I know this is going to trigger an elephantlike stampede of righteously indignant Cal Poly folks, looking to snatch me up in their trunks and slam me against the nearest oak tree.
But I have to say it anyway: I find their attitude about recent arrests of drunken teen-agers highly offensive.
Here we have crowds of young men and women roving hammered through the streets of San Luis Obispo and generally disrupting regular folks.
And what are leaders of Cal Poly and its Week of Welcome program worried about? Whether they are going to get blamed for any of it.
One WOW leader wrote The Tribune that she was “truly upset” about taking the rap for the rowdiness, and added that two WOW leaders were driven to weeping.
The article that turned on the waterworks reported police being needed and young people being treated for alcohol poisoning after a WOW event.
WOW leaders thought the article blamed them. They blubbered through their tears that far from encouraging lawless behavior, they work hard to prevent it.
Hey, nobody said you didn’t. And you deserve praise for the considerable effort you make.
Maybe you could think of even better plans to curb young people’s bad behavior if you spent less time worrying about your image.
You can’t really blame callow WOW leaders, though. They are taking their cue from the university’s collection of flacks, who are ever vigilant for anything that might make Cal Poly look bad.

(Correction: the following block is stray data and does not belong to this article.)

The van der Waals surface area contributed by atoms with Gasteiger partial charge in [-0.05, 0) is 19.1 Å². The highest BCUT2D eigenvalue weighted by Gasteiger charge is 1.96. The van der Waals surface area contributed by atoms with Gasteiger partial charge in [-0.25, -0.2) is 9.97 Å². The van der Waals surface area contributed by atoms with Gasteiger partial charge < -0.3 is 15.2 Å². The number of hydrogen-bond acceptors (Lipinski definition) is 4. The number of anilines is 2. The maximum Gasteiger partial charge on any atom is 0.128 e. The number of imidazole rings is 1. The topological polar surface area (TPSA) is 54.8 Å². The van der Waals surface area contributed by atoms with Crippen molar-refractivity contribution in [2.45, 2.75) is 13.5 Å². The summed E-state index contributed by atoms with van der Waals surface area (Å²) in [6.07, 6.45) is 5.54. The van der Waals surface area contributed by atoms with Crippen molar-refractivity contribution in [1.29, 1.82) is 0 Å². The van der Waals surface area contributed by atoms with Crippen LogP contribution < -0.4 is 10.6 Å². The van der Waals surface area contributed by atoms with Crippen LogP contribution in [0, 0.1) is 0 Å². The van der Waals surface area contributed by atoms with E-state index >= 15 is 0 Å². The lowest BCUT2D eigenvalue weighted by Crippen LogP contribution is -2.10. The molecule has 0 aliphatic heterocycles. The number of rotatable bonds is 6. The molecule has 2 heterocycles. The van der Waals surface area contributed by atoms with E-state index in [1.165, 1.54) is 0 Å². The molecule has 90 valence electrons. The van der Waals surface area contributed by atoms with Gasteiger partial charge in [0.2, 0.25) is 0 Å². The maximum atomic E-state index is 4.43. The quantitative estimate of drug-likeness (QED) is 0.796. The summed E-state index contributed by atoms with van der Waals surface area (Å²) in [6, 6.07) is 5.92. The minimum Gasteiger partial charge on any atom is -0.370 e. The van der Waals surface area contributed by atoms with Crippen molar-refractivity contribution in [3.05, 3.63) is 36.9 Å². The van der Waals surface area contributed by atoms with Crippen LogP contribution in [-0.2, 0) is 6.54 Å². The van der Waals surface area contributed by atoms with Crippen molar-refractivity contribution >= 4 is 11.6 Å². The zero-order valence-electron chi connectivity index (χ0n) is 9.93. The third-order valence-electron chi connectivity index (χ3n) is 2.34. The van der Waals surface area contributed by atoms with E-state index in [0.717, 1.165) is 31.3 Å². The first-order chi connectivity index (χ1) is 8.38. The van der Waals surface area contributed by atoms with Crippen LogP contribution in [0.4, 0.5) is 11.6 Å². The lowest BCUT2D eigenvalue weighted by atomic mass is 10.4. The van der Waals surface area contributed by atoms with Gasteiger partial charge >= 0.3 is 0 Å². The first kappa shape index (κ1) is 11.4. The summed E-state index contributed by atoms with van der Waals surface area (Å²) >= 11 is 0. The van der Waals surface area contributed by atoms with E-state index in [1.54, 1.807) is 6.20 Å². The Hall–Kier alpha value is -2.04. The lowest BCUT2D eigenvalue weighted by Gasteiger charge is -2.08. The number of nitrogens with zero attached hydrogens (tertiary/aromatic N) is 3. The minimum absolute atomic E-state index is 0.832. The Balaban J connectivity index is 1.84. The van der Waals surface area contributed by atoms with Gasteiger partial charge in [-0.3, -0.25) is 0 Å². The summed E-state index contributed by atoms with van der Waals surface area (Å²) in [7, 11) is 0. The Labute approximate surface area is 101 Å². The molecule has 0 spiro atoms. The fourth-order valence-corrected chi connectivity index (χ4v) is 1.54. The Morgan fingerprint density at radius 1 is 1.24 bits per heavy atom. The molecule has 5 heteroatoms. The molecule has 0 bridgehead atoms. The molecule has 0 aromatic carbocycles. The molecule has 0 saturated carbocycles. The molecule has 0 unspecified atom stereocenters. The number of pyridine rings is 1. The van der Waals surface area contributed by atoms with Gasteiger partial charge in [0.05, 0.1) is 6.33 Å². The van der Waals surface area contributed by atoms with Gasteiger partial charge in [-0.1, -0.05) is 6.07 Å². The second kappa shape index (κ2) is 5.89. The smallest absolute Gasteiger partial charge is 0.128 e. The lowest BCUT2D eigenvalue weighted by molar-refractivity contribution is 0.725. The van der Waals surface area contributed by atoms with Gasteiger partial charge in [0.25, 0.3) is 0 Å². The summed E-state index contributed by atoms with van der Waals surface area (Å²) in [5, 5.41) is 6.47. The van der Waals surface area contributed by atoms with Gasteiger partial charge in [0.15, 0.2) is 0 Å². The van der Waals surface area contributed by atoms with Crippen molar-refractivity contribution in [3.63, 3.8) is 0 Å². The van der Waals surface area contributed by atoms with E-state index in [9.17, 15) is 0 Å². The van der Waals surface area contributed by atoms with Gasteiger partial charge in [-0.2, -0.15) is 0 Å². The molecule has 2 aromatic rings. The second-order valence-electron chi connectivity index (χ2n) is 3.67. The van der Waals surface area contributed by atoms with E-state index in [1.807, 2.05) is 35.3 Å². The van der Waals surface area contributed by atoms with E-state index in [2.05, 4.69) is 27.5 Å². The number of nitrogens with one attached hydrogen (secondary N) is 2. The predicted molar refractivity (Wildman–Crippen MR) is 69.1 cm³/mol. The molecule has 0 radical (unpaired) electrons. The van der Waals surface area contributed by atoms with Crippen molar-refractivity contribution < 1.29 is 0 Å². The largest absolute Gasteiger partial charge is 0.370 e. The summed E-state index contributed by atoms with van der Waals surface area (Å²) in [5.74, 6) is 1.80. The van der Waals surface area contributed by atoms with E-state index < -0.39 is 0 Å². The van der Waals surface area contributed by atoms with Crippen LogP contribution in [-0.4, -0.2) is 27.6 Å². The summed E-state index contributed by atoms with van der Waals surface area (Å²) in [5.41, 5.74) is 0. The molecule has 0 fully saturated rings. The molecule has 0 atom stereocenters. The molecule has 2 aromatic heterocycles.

Since the latest series of arrests began, the public-relations department has been working the crowd, trying to make sure everyone knows that Cal Poly is in no way responsible for rude behavior by young people who attend the university.
It’s just a coincidence that kids who attend Cal Poly suddenly wake up standing in a stranger’s kitchen with no idea of how they got there.
Oh, wait. One of the young men accused of doing that is not a Cal Poly student — he graduated earlier this year. So there’s no connection.
I’m glad we were able to clarify that.
The university’s positive-spin handling of the post-WOW arrests carries forward its handling of the noose-Confederate flag scandal on campus last year, and the death of Carson Starkey in December.
Here’s a tip for student WOW leaders: Forget about your image. Get tough, and keep working to fight alcoholism among your classmates.
They are the ones you should worry about; their problems are ongoing.
No such tip for the PR department. They’re paid to do exactly what they are doing: Put a sunny face on shadowy behavior.